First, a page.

Gender Equity Workshop: Nicaragua, Part II

Beth Ann Caspersen
February 2, 2015

Equal Exchange is proudly supporting the Coffee Quality Institute’s Gender Equity program as a Sustaining Partner. Equal Exchange Coffee Quality Manager Beth Ann Caspersen participated in the second of four international workshops in Palacaguina, Nicaragua in January. 

This is the second of two blog posts about the experience. Read the first post here

How do you tackle an enormous topic like gender equity in the male-dominated coffee industry? This is exactly what the Coffee Quality Institute is working toward through a series of workshops that bring together men and women from both the producing and consuming sides of the supply chain. I attended the workshop in January, and over the course of three days, we spent time with women on their coffee farms and later engaged with a mixed group of participants to work through difficult questions using a methodology called the Gender Action Learning System (GALS).

I have seen some of the effects of the GALS system in Uganda with women at the Gumutindo Cooperative, but I didn’t know how the system worked. During my November visit to Uganda, I was meeting with a group of women at Gumutindo and noticed that there was an increase in the number of women’s groups and that they had formed small savings and loan groups. I was impressed by these developments and they told me it was their training in the GALS system that had cultivated these groups. Having witnessed this change, I decided to learn more about how the GALS system works, to support CQI’s efforts in bringing this training to different countries and to gain a deeper understanding of how I, as a woman, and how Equal Exchange, as a worker co-op, could learn from these efforts. An elevated level of participation in decision making and a focus on saving money are efforts that I wanted to be part of, globally.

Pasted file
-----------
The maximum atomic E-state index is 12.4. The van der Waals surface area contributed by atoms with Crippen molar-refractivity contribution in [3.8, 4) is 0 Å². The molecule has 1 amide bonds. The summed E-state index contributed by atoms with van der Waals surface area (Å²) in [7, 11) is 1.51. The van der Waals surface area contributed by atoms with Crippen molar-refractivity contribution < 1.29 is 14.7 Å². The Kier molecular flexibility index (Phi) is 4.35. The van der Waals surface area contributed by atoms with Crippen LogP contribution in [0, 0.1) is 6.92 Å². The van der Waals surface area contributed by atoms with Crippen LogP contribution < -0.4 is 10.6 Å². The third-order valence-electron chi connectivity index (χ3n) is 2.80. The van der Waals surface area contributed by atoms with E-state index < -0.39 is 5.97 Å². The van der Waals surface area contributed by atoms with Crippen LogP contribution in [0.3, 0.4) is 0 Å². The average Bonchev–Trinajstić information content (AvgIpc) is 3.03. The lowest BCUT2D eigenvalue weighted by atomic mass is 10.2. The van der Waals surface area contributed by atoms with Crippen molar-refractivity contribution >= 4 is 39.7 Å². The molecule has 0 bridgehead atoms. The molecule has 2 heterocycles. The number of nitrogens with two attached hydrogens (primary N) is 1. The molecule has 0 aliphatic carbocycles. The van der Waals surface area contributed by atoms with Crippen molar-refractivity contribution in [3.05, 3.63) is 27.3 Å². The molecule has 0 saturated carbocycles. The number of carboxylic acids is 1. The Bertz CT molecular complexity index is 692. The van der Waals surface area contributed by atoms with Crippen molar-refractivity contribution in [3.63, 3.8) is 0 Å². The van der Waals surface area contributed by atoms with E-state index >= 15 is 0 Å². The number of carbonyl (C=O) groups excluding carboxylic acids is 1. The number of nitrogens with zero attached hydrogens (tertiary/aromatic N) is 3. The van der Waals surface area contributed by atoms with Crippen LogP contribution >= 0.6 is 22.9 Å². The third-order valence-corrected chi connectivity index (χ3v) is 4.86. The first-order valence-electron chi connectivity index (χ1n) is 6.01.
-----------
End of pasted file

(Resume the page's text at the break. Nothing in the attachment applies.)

The Workshop: In Photos

GALS is an interactive training mechanism that includes individual and group activities to discuss complex issues in the household. This approach is hands-on and doesn’t require participants to have a high level of education as many of the exercises are executed with the use of graphics, physical movement and pictures to demonstrate the division of labor and decision making in the home. Our facilitators utilized this framework and included their own experiences, to create an inclusive workshop that was highly participatory, created a safe space to share, and the air was filled with respect. Together with 27 participants, representing men and women coffee farmers of various ages, co-op administrators, financing organizations, development organizations, and U.S.-based coffee professionals, we engaged in a two-day workshop to begin to tackle these complex issues. 

I have been to a lot of sedentary workshops where you sit in chair and spend some time in groups and lots of time listening. This workshop was nothing like that! The space was a large, open room and we were up and moving immediately; we were engaged in a way that I was not accustomed to and it was a refreshing change that activated my mind and my body immediately.

Reglas de Oro/Rules of Gold

Having been raised in the cooperative system, I was so happy to begin our day with ground rules to set the stage. 

Tree Series 

Most people can relate to a tree in some form or another. We started by sketching our own memory of a tree with special meaning from our individual experiences and progressed to a structured tree to represent Gender Equity and how resources and responsibilities are divided in our own homes, known as the Gender Balance Tree. This is Frances Gonazalez Hernandez’s tree from Jose Alfredo Zeledon. It says, “This is a coffee tree before coffee leaf rust.”